Degree Name

EdD (Doctor of Education)

Program

Educational Leadership

Date of Award

5-1993

Abstract

The purpose of the study was to examine how a shift in elements of organizational culture impacted attitudes toward job satisfaction in a medium-sized, consumer-owned electric utility over a period of 13 years. The unit of analysis was a municipal utility distributing electrical energy to approximately 27,000 customers. Data collection included the Science Research Associate Employee Inventory, a review of the organization's documents, and a subjective Job Satisfaction Questionnaire. A one-tailed z-test was performed to test whether or not the proportion of employees answering favorable in one survey was greater than the proportion answering favorable in the other survey. It was also used to analyze certain cultural changes. The elements of job satisfaction assessed were: job demands, working conditions, pay, employee benefits, friendliness and cooperation of fellow employees, supervisor/employee interpersonal relations, confidence in management, technical competence of supervision, effectiveness of administration, adequacy of communication, security of job and work relations, status and recognition, identification with the company, and opportunity for growth and advancement. Elements assessed depicting culture were attendance, safety, United Way participation and turnover. Conclusions of the study emphasized that long-term cultural aspects including attendance, safety and United Way participation may be changed positively while maintaining or improving attitudes toward certain aspects of job satisfaction. Areas of attitude improvement were pay, benefits, and effectiveness of administration. It was also concluded that employees with higher education levels and more behavioral training may have higher expectations of their supervisors.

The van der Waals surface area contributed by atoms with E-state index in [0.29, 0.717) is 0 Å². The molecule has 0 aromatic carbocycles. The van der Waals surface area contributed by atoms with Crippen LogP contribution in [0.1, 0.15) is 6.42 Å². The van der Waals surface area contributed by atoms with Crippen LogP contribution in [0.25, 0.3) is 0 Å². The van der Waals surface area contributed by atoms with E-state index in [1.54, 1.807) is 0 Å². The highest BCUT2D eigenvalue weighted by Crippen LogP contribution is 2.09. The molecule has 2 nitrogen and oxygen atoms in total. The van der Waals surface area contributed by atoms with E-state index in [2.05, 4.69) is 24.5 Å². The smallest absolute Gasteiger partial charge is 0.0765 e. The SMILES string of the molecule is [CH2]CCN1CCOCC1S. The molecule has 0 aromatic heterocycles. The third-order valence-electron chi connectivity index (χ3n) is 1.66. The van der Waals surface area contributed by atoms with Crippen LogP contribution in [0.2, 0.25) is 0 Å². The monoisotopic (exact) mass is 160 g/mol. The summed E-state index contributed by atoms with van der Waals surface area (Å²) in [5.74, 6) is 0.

Document Type

Dissertation - Open Access

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